I’m not advocating a return to the “Keep Craft Weird” days of a decade ago. But I do think all beer drinkers should be careful and informed about which breweries they choose to support. There are huge breweries that are good industry citizens and tiny breweries that are part of the InBev machine.
And for what it’s worth, craft beer can ALWAYS be hoppier. I’m still waiting for a beer that makes my head implode with bitterness.
Let’s not forget that these big, bad and mean corporations employ many Americans, donate to great causes & sponsor events that we all enjoy. Let’s take away all of these “Pig” corporate types….I’m sure the smaller, cooler “Local” fella will step right up.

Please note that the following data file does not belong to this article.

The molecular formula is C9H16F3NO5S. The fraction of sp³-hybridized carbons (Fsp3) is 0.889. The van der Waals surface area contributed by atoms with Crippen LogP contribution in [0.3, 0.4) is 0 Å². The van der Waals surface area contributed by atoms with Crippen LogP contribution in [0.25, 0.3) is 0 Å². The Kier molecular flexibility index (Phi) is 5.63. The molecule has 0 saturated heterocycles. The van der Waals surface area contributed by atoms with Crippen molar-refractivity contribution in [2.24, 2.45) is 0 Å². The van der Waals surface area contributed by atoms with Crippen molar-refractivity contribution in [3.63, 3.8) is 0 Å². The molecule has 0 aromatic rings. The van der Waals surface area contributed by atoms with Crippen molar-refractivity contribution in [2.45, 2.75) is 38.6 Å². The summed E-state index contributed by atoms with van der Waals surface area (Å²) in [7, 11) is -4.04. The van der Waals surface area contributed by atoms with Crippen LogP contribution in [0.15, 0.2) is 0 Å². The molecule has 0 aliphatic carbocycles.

Ah…glad we found our token Jeb! Bush supporter. I’m guessing you still have a Romney/Ryan bumper sticker on the back of your Buick?
It’s rare to see someone defending faceless, corrupt, multi-national corporations over small, local breweries. Kudos to you, NorMI! And your claim about corporations donating to great causes. Priceless!
For what it’s worth, AB InBev is a Belgo-Brazilian company. MolsonCoors is Canadian. SABMiller is Anglo-South African. Heineken is Dutch. Mahou San Miguel is Spanish. Of all the macrobreweries that have purchased or invested in craft breweries of late, only Constellation (makers of fine beers like Corona, Negro Modela and Pacifico) is an American company.
Think local. Drink local (or at least American).
New Belgium is next to go. That’s gonna be huge considering employee owned